Monday, November 17, 2014

Cigarettes And Allergies

Cigarettes And Allergies
 Alongside with the opinion that substances from cigarettes can cause various complications to those who suffer from asthma or can provoke allergies there appeared a new research that suggests quite the opposite. In particular it suggests that cigarette smoke can help people who suffer from allergies.

The leader of the study, Neil Thomson, a member of Faculty of 1000 Biology, a leading expert in the field of respiratory medicine, takes as a basis the experiments held on mice mast cells. The conclusion is really surprising: the experiment shows that cigarette smoke stops the development of mast cells which respond for the appearance of various types of allergies.

Moreover the study demonstrates that cigarette smoke helps to prevent the release of proteins which cause inflammation in response to allergens without influencing other mast cell functions. The conclusion was made by the researchers at Utrecht University in the Netherlands.

The study was based on the mast cells of mice. However the researches are almost sure that the same reaction will take place with humans. Now the new results have been thoroughly analyzed to make more clear conclusions concerning the new discovery. The science does not stand on the same place. If earlier cigarette smoke was associated only with harmful effects on health nowadays it is incorrect to state that smoking is a harmful habit. Not everything is so categorically. However the time will show if the new discovery of cigarette smoke is true.


Cigarette smoke allergy: Cigarette smoke allergy refers to an adverse reaction by the body to cigarette smoke. Cigarette smoke allergy is not considered a true allergy but a sensitivity as the smoke is an irritant rather than an allergen. People with other allergies tend to be more sensitive to cigarette smoke. More detailed information about the symptoms, causes, and treatments of Cigarette smoke allergy is available below.

Cigarettes contain 4,000 chemicals, of which 69 are cancer-causing agents that irritate the throat, airways and lungs. These chemicals and noxious particles cause inflammation of the airways leading to the lungs, as well as an influx of immune cells to the airways. Neutrophils, mast cells, CD8+ T cells and macrophages are immune cells that migrate to the walls and space within the airways, as well as the lungs, during an allergic reaction to cigarette smoke. These immune cells initiate and perpetuate the immune response by causing the release of histamine and other immune mediators into the airways. The release of histamine results in the signs and symptoms associated with an allergic reaction to cigarette smoke.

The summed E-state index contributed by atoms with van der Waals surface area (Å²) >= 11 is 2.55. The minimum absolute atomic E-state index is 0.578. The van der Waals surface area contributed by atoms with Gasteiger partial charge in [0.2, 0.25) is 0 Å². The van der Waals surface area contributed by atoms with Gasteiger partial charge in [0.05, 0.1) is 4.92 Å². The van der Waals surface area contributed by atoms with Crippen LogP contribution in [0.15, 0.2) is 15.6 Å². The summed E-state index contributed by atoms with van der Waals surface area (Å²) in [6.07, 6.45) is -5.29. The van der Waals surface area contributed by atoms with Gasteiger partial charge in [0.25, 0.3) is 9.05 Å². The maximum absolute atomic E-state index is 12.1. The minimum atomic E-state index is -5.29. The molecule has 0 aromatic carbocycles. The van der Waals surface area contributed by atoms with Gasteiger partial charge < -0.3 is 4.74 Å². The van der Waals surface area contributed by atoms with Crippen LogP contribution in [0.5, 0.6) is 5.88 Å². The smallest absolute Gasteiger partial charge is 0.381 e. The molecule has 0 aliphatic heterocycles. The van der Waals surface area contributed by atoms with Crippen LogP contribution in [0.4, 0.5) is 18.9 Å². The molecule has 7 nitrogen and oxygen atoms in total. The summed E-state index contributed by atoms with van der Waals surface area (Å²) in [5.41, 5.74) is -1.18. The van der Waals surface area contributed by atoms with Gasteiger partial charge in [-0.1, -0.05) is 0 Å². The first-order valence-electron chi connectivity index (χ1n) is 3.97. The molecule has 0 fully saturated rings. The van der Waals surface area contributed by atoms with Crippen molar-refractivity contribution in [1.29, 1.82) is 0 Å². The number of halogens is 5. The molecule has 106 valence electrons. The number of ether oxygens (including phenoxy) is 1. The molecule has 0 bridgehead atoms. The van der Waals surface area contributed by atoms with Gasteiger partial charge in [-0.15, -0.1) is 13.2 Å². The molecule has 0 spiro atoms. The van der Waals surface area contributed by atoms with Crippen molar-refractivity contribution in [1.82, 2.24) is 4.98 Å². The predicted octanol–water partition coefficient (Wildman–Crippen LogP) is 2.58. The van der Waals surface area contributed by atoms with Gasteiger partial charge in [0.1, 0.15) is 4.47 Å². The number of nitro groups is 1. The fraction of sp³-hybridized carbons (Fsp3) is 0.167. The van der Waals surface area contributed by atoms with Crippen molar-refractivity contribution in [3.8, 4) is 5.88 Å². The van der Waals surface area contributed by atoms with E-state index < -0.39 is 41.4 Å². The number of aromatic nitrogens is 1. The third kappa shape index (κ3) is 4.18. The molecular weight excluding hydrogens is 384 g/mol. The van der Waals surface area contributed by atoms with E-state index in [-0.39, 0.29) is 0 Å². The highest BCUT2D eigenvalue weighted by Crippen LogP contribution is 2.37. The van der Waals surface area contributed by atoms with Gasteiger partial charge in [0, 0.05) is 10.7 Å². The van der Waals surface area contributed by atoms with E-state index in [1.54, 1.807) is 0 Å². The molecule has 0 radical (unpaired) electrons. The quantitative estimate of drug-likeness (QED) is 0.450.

Vocal hoarseness, wheezing and breathing difficulties are common symptoms of an allergic reaction to cigarette smoke. Cigarettes contains thousands of compounds, tar and reactive oxygen species that irritate the throat and airway passages. Coughing and hoarseness of the vocal chords are allergic symptoms caused by cigarette smoke, notes the National Institute of Environmental Health. The release of histamine into the upper respiratory tract causes the throat and upper respiratory tract to swell and close up in severe cases. Swelling of the upper respiratory tract increases the resistance to airflow and impairs the movement of oxygen into the lungs and carbon dioxide out the body. This results in wheezing, tightening of the chest and breathing difficulties.

Smoking cigarettes causes inflammation, irritation and swelling of the nasal passages. Histamine is released into the nasal passage, resulting in symptoms such as sneezing, itching of the eyes, post-nasal drip and a runny and stuffy nose due to the congestion and blockage. These symptoms are a common immunologic response to the chemicals present in cigarettes. There is no specific cure for nasal irritation or congestion; thus, the best treatment option is to avoid smoking cigarettes or secondhand smoke.

The children and spouses of smokers have an increased risk of developing asthma and respiratory infections. Cigarette smoke also increases the risk of an allergic reaction in individuals with asthma, bronchitis and allergic rhinitis. The National Institute of Environmental Health Science advises nonsmokers to avoid being in closed spaces, such as an elevator or a car, with a smoker. Secondhand smoke is just as dangerous as firsthand smoke, and, thus, nonsmokers in close quarters with smokers are at an increased risk of developing respiratory allergic reactions.

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